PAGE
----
Until this week, I hadn't watched any episodes of The X-Files since the show went off the air. I had forgotten just how good this show was. I don't believe in life on other planets or much by way of paranormal activities, but this show was done in such an intelligent way that it makes most of the scenarios seem believable, and it does it with as much science as possible, and that is what sci-fi is supposed to do. It's very sad when you look at how bad sci-fi has been on TV ever since. Fringe, Heroes, Stargate-SG1, and especially The Event all seem silly by comparison and appear to have been written for a very immature audience. But even the old classics—The Twilight Zone, The Outer Limits, and One Step Beyond—couldn't hold a candle to Mulder and Scully. That was a special show. Lost was more of a fantasy show, but it wouldn't bother me if people referred to it as sci-fi. It was great in its own way, but it was what's commonly referred to as a "character driven show" which is usually an excuse for being unbelievable. In this case it worked, but I can't think of a single other show (or at least one for adults) where it has. Fantasy almost has to be character driven though. No one of any intelligence would waste time on a book or show about unbelievable subjects like vampires and werewolves unless there was an attractiveness to the characters. C.S. Lewis and G.K. Chesterton were the kings of character driven fantasy. Sci-fi doesn't need it though. With sci-fi it's all about what happens. The characters are seldom memorable. Isn't it odd that throughout the entire 2001 Space Odyssey series (wonderful as it was) the only character anyone can generally remember from it is a monotoned talking computer? Mulder and Scully had very low keyed personalities which would never drive a show in and of themselves. But the show wasn't about them or anyone else in particular. It was about what happens. It was about odd events in people's lives and not the people so much. Mostly it was about the mysterious. It's the mysterious that makes life interesting. Character driven stories are great for children because they're still developing their personalities and are dependant on the personalities of others as role models to grow into. That's enough to satisfy their young minds. Adults need something more though. It's curiosity that keeps us growing. If only there were more good stories to peak it.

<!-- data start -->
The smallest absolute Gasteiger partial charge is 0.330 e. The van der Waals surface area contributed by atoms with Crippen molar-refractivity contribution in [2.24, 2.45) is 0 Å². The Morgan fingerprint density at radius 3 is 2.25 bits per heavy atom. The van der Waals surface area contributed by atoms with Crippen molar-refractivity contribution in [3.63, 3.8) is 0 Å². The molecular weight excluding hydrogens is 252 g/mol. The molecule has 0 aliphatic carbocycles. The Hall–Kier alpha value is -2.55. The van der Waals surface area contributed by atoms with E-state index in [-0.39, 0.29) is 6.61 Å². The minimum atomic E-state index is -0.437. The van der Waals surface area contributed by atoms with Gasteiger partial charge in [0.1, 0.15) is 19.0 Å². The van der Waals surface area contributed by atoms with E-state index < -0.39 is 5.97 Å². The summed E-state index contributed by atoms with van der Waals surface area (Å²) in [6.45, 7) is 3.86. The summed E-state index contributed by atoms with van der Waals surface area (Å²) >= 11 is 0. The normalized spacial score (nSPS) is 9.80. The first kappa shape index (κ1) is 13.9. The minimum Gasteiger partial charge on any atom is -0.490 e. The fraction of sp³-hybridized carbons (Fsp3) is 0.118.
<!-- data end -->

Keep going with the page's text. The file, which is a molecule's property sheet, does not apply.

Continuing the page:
Sunday, December 12, 2010

It's Devo on Aspirin!

Everybody's heard the old surf tune "Pipeline", but have you ever actually seen the Chantays play it? And on Lawrence Welk yet! This is a hoot. Dig the fancy footwork.

Thursday, December 9, 2010

"Terriers" Has Been Canceled